Snoring and Sleep Apnea: What You Should Know
Obstructive sleep apnea, or OSA, is a chronic medical condition that affects an estimated 18 to 30 million adults in the United States. It causes sufferers to stop breathing for short periods during the night, increases the risks for many health conditions, and can even lead to sudden death.
One of the most common symptoms is snoring, yet snoring can also be caused by anything from allergies or a cold to the shape of your sinuses. How can you tell if you have sleep apnea, and what can you do about it if you do? Here is what you should know.
Signs and Symptoms of Sleep Apnea
Besides snoring, sleep apnea has many signs. Each person is different, so you might experience all, some, or none of the following symptoms:
- – Excessive daytime sleepiness
- – Noticeable pauses in breathing during sleep
- – Nighttime teeth grinding
In mild cases, these symptoms may be nearly undetectable, or easily chalked up to other things such as a poor night’s rest. In particularly bad cases, on the other hand, some people report that they wake during the night feeling unable to catch their breath, or like they are drowning. Some feel physically unable to stay awake during the day, even when they seem to have gotten plenty of sleep.
TMJ, or temporomandibular joint disease, is not always related to sleep apnea. However, if you have symptoms of TMJ, it may be worth investigating whether sleep apnea is the cause, particularly if you also have other signs of the condition. Here are some common symptoms of TMJ:
- – Teeth grinding or clenching
- – Worn or chipped teeth
- – Worn away tooth enamel
- – Increased dental sensitivity
- – Muscle tightness in the jaw, neck, and shoulders
- – Earaches
- – Headaches
- – Facial pain
The only way to know for sure if you have sleep apnea is to undergo a sleep study. Traditionally, these have been held in medical facilities known as sleep labs. You will be asked to arrive in the evening, typically between 8:00 and 9:00 p.m. You should bring your medications, comfortable sleeping attire, and your morning hygiene supplies.
After checking in and filling out forms, you will change clothes and be hooked up to a variety of wires. Electrodes are used to monitor your sleep stages throughout the night, as well as your facial and body movements. You will also wear an EKG monitor to track your heart rate and rhythm, an oxygen sensor on your finger, and a nasal monitor to track your breathing. Finally, you might have elastic bands placed around your chest and stomach to monitor breathing effort and a microphone at your throat to check for snoring.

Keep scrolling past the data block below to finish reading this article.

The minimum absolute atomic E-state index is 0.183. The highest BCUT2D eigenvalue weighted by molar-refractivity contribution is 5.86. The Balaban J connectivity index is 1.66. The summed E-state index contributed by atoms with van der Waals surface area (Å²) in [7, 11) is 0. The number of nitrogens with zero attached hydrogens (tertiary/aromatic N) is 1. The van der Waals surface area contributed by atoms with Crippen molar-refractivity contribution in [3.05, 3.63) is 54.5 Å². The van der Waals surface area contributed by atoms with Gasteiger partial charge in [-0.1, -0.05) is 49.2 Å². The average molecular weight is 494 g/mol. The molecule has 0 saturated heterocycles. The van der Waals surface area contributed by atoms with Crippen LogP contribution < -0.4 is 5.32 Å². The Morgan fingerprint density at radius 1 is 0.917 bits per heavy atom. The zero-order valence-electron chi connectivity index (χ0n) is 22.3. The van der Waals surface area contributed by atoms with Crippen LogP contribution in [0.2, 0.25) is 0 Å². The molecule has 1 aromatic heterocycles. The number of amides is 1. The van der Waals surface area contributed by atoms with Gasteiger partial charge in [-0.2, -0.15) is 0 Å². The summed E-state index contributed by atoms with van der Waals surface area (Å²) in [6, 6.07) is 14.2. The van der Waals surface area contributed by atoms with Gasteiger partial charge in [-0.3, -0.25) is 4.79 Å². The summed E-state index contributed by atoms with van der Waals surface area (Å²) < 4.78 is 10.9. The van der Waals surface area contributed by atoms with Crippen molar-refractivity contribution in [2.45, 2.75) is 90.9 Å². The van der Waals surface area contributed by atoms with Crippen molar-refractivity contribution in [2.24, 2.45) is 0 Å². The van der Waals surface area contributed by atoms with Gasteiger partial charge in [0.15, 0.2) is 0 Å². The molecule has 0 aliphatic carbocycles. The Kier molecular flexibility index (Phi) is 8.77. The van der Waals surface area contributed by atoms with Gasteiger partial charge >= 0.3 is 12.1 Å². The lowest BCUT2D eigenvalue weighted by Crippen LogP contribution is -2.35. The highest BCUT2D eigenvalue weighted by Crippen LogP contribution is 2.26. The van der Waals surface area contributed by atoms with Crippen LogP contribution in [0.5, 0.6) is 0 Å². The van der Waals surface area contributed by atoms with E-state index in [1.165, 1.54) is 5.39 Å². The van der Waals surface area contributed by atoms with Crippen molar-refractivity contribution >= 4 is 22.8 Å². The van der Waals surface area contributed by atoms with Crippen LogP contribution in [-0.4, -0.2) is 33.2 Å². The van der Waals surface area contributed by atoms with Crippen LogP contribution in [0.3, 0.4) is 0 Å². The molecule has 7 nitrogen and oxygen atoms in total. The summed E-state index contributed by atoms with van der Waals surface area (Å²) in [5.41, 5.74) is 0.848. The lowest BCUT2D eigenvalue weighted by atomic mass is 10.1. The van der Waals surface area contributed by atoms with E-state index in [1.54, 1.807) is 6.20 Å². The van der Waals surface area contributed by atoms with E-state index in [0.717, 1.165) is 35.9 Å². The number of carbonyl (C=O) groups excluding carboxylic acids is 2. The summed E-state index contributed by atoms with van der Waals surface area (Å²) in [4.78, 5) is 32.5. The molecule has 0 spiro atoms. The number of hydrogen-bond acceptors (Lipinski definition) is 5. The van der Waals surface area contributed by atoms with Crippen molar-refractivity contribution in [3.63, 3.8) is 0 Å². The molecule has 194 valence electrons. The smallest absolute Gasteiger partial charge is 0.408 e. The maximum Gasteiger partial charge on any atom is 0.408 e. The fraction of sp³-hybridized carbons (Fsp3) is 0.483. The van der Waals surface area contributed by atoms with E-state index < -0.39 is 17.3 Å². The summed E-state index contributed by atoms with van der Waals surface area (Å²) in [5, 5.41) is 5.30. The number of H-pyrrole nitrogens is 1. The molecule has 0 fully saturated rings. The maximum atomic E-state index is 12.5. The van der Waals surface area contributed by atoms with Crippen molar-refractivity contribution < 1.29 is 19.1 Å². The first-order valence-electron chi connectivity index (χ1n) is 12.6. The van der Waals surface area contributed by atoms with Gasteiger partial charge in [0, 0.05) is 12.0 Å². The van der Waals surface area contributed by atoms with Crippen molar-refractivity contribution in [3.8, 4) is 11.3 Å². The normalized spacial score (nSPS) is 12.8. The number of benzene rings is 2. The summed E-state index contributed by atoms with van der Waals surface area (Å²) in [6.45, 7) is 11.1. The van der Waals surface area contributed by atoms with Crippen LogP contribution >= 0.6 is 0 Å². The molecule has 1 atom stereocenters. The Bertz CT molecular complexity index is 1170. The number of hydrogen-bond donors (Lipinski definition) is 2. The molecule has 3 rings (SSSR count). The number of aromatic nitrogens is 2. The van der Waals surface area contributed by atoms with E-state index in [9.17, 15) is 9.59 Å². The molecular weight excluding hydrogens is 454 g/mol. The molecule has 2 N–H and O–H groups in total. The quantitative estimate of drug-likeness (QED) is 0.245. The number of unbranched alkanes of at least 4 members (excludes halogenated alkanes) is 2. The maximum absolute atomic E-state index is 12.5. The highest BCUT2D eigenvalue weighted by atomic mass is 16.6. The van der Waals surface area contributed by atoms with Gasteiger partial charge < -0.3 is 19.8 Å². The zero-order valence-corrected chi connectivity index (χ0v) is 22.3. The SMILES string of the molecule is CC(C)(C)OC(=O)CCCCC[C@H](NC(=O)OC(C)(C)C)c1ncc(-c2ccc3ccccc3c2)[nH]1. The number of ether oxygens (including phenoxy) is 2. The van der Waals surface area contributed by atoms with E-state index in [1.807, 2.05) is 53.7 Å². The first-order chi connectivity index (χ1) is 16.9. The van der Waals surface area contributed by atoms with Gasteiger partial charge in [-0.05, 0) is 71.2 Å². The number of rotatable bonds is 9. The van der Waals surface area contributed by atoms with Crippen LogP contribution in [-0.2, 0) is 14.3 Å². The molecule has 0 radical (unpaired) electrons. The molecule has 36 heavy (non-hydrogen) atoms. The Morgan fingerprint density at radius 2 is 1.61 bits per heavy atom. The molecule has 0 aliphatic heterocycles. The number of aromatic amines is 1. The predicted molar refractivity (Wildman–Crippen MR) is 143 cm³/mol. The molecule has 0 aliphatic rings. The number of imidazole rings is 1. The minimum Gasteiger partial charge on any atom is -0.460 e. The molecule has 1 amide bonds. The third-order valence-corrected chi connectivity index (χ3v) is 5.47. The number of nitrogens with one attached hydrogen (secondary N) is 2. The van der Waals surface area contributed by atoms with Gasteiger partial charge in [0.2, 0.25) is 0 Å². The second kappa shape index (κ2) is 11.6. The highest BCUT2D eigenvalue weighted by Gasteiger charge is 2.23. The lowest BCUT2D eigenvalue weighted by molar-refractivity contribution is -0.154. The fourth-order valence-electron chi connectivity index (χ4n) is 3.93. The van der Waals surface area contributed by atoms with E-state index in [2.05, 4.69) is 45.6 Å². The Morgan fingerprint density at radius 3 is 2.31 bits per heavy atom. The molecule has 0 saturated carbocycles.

You will sleep in a provided hospital bed until early morning, typically around 6:00 or 7:00 a.m. Then you will be awakened by a tech, who will disconnect the monitoring devices, ask you to sign a few more forms, and escort you to the lab’s facilities for showering and morning hygiene. Your results will be sent to your doctor or dentist, who will discuss them with you at a follow-up appointment.
Home Sleep Tests
Although most sleep labs go out of their way to make patients as comfortable as possible, sleep studies are not much fun. In some cases, you might be able to conduct a home sleep test instead. This allows you to conduct your nighttime monitoring in the comfort of your own home and bed.
If you qualify for a home sleep test, you will receive a small monitoring system about the size of a telephone handset. Just connect the various monitoring devices as instructed before you go to sleep, and leave them on throughout the night. Home sleep tests do not include the electrodes used in lab-based sleep studies.
You will be instructed to use the monitoring equipment for one to three nights, depending on your individual circumstances. Then you will simply return the device to the coordinating office, receive your results, and share them with your dentist for follow-up.
Sleep Apnea Treatments
Sleep apnea is traditionally treated with a CPAP (continuous positive airway pressure) machine, which keeps your airway from collapsing during the night. Although these machines typically provide excellent results, many people struggle with breathing normally while using one. Others dislike the bulky equipment and elaborate setup, which can be especially difficult for frequent travelers.
There are other variations on the CPAP, but many people prefer a sleek and simple anti-snoring mouthpiece, also known as a sleep apnea mouth guard. Instead of a bulky machine, these mouthpieces are small and easy to carry. They look something like a football player’s mouth guard, and are designed to hold the mouth and jaw in alignment to prevent nighttime collapse.
Snoring and sleep apnea are complicated disorders, and should only be diagnosed and treated by a professional. If you show any signs or symptoms, please bring your condition to the dentist’s attention right away. With proper diagnosis and treatment, there is no reason to suffer any longer.
Married dentists Chad and Alexandra Schnabel welcome you to Savannah Dental Solutions. From caring children’s dentistry to high-tech cosmetic procedures and even full-mouth reconstruction, we blend the latest technology with traditional customer-oriented values. To start your journey to better oral health, call us today at (912) 354-1366.